At a technical level, a movie should be shot in a way that everything on screen that the film wants to show should be clear and easy to make out. Shots should have lighting such that they are neither under nor over exposed (unless it’s done for a specific purpose). The focus of the shot should be on whatever the subject is, and the use of focus (lens), should be appropriate for what the scene is trying to depict. Colors should be accurate, and while use of some sort of filter is fine, it shouldn’t be overbearing to the point of taking away from the content of the shots themselves.
Editing should also be done in such a way that it’s not jarring to the audience. While sharp transitions from scene to scene can be okay, with one scene the editing should such that everything can be pieced together in a coherent way. For example, if two people are having a conversation and the camera is switching between their faces, it should be obvious where they are, where the two are actually facing, and to whom they are speaking. This includes basic stuff like the 180 degree rule: if two characters start on certain sides of the frame, those sides should be maintained throughout the shot for visual consistency.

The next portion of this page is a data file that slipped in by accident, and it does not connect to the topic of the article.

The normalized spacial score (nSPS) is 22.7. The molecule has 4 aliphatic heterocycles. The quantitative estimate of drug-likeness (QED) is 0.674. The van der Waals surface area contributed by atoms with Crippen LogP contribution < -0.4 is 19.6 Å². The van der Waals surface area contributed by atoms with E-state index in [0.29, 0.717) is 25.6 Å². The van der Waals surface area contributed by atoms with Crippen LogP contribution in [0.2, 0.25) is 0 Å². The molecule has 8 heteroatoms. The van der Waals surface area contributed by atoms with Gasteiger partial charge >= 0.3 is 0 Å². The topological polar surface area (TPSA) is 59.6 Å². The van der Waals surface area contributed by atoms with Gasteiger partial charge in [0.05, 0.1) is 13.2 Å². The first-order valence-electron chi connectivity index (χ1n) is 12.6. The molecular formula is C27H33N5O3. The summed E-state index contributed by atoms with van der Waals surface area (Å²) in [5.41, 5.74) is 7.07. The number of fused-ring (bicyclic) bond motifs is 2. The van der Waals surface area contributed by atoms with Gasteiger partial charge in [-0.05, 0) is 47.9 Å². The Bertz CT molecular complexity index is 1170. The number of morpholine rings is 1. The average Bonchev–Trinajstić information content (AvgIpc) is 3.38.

Finally, the use of camera and camera movement should be appropriate for a scene. Handheld or “shaky cam” is fine for a scene with a lot of action or movement, but for a simple conversation the camera (conventionally) should be locked down. Similarly, camera movement should be smooth (something something dollies), unless done otherwise for specific effect.
Sound in films has a technical component, and an artistic component.
Sound design: Sound design refers to the general use of sound throughout the film, including dialogue volume, ambient noise, and other sound effects that are scattered around in movies. Sound design usually has a right answer. If the sounds in a movie are accurate to what the scene is depicting, we typically don’t take notice, but it does help with the immersion into the film. On the contrary, if something doesn’t sound right, this immediately takes you out of the scene and usually stands out. A car moving should make car noises, gun should make gun noises, etc. Sound design is one of the more under-appreciated components of movies, but can make a huge difference whether depending on whether or not it is done well.